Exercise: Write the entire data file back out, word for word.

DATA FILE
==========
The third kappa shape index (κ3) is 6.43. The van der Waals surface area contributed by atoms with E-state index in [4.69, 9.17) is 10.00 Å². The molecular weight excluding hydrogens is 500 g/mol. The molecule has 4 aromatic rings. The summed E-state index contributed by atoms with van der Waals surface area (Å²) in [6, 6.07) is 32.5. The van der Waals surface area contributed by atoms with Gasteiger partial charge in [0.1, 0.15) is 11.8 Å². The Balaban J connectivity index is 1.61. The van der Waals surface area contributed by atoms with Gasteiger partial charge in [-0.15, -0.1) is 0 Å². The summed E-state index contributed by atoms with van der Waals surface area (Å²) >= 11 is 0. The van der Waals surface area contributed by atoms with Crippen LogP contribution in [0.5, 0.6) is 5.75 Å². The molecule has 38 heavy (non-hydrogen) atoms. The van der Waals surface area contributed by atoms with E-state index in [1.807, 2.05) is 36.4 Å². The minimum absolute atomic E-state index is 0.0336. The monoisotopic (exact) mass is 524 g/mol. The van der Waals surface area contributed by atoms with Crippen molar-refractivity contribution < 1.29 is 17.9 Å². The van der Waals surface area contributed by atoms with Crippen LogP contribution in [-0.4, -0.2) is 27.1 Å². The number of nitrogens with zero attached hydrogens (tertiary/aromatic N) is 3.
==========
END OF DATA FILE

The third kappa shape index (κ3) is 6.43. The van der Waals surface area contributed by atoms with E-state index in [4.69, 9.17) is 10.00 Å². The molecular weight excluding hydrogens is 500 g/mol. The molecule has 4 aromatic rings. The summed E-state index contributed by atoms with van der Waals surface area (Å²) in [6, 6.07) is 32.5. The van der Waals surface area contributed by atoms with Gasteiger partial charge in [0.1, 0.15) is 11.8 Å². The Balaban J connectivity index is 1.61. The van der Waals surface area contributed by atoms with Gasteiger partial charge in [-0.15, -0.1) is 0 Å². The summed E-state index contributed by atoms with van der Waals surface area (Å²) >= 11 is 0. The van der Waals surface area contributed by atoms with Crippen LogP contribution in [0.5, 0.6) is 5.75 Å². The molecule has 38 heavy (non-hydrogen) atoms. The van der Waals surface area contributed by atoms with E-state index in [1.807, 2.05) is 36.4 Å². The minimum absolute atomic E-state index is 0.0336. The monoisotopic (exact) mass is 524 g/mol. The van der Waals surface area contributed by atoms with Crippen molar-refractivity contribution < 1.29 is 17.9 Å². The van der Waals surface area contributed by atoms with Crippen LogP contribution in [-0.4, -0.2) is 27.1 Å². The number of nitrogens with zero attached hydrogens (tertiary/aromatic N) is 3.